The 2015 Open champion battled through illness to finish 14th in the Sony on Sunday. He is in solid nick, but has never won in California.
2.5pts each-way 25-1 Coral
1pt each-way 200-1 Betfred
0.5pt each-way 275-1 bet365
Courses PGA West (Stadium Course), PGA West (Nicklaus Tournament Course), La Quinta Country Club, La Quinta, California
Prize money $5.9m ($1.044m to the winner)
Lengths - Stadium 7,113 yards, Nicklaus 7,159 yards, La Quinta 7,060 yards
Par All 72
Course records – 72 holes (this set of courses) 263 Jason Dufner (2016), David Lingmerth (2016) 18 holes - La Quinta 59 Adam Hadwin (2017), Stadium Course 63 Jonathan Fricke (2008 Q School), Whee Kim (2012 Q School), Nicklaus Tournament Course 59 Harrison Frazar (2008 Q School)
Course winners taking part (this set of courses) Jason Dufner, Hudson Swafford
When to bet By 4.30pm Thursday
Where to watch Live on Sky Sports from 8pm Thursday
Time difference California is eight hours behind the UK & Ireland
Last week – Sony Open 1 P Kizzire (80-1), 2 J Hahn (125-1), 3 T Hoge (300-1), T4 W Simpson (40-1), B Stuard (125-1), B Harman (22-1)
Course overview Various layouts have been used through the years for this pro-am, which was previously the Bob Hope Chrysler Classic and a 90-hole, five-day event.
Indian Wells, The Classic Club and Bermuda Dunes were popular courses axed from the four-track roster, then Silver Rock bit the dust in 2012 to allow the event to become a 72-hole, four-day affair. In 2016, two tracks were culled. The Palmer Private, which hosted 36 holes the previous four years, made way along with the Nicklaus Private. The Stadium Course returned after a 29-year absence to act as host, and the Nicklaus Tournament Course made its debut. One round is played at each of the tracks over the first three days, with the cut-makers gathering at the Stadium Course on Sunday. The Stadium Course, designed by Pete Dye, is full of deep bunkers and water, has similarities to the TPC Sawgrass and is the most difficult. The two newest tracks have plenty of undulation in their greens. La Quinta has traditionally been the easiest on the rota, but has been toughened up this year, with more than 50 trees planted and some new bunkering. The Stadium Course and the Nicklaus Tournament Course were both used for the US Tour Qualifying School Finals in 2002, 2006 and 2008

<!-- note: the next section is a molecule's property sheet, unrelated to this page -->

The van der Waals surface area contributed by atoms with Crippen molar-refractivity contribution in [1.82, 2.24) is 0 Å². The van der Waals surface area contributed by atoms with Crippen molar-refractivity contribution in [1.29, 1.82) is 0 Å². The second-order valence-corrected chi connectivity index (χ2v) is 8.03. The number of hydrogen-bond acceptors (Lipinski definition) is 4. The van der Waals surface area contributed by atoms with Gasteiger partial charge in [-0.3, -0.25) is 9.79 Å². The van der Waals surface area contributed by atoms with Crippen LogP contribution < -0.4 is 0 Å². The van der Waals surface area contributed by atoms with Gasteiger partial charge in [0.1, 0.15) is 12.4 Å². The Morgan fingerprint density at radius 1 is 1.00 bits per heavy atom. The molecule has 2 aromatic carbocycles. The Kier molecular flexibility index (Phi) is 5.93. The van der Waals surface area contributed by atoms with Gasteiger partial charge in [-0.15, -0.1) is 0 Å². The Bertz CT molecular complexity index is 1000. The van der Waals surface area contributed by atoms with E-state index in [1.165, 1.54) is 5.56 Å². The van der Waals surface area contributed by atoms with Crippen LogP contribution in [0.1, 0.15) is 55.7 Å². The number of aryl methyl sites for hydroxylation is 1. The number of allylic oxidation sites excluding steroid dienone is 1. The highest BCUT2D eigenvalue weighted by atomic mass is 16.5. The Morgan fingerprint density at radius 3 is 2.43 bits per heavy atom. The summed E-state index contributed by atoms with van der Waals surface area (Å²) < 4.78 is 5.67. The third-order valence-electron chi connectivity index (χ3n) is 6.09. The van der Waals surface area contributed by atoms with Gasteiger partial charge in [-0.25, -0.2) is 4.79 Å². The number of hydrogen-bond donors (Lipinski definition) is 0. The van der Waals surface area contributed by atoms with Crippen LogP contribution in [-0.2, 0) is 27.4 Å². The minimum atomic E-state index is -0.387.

The story of last year Hudson Swafford performed heroically over the final four holes, making three birdies to claim a US Tour breakthrough, defeating Adam Hadwin by a shot
Weather forecast Clear but cool throughout, with light breezes
Type of player suited to challenge Having a hot putter was enough to contend in this tournament in the past, but the venue changes put more of an emphasis on ball-striking, underlined by the victory of greens-in-regulation machine Jason Dufner in 2016.The two new tracks do not yield as many birdies as the two which were axed. Putting arguably remains most important, but the penalties for errant tee-to-green work are more severe, so strong all-rounders are favoured
Key attribute Touch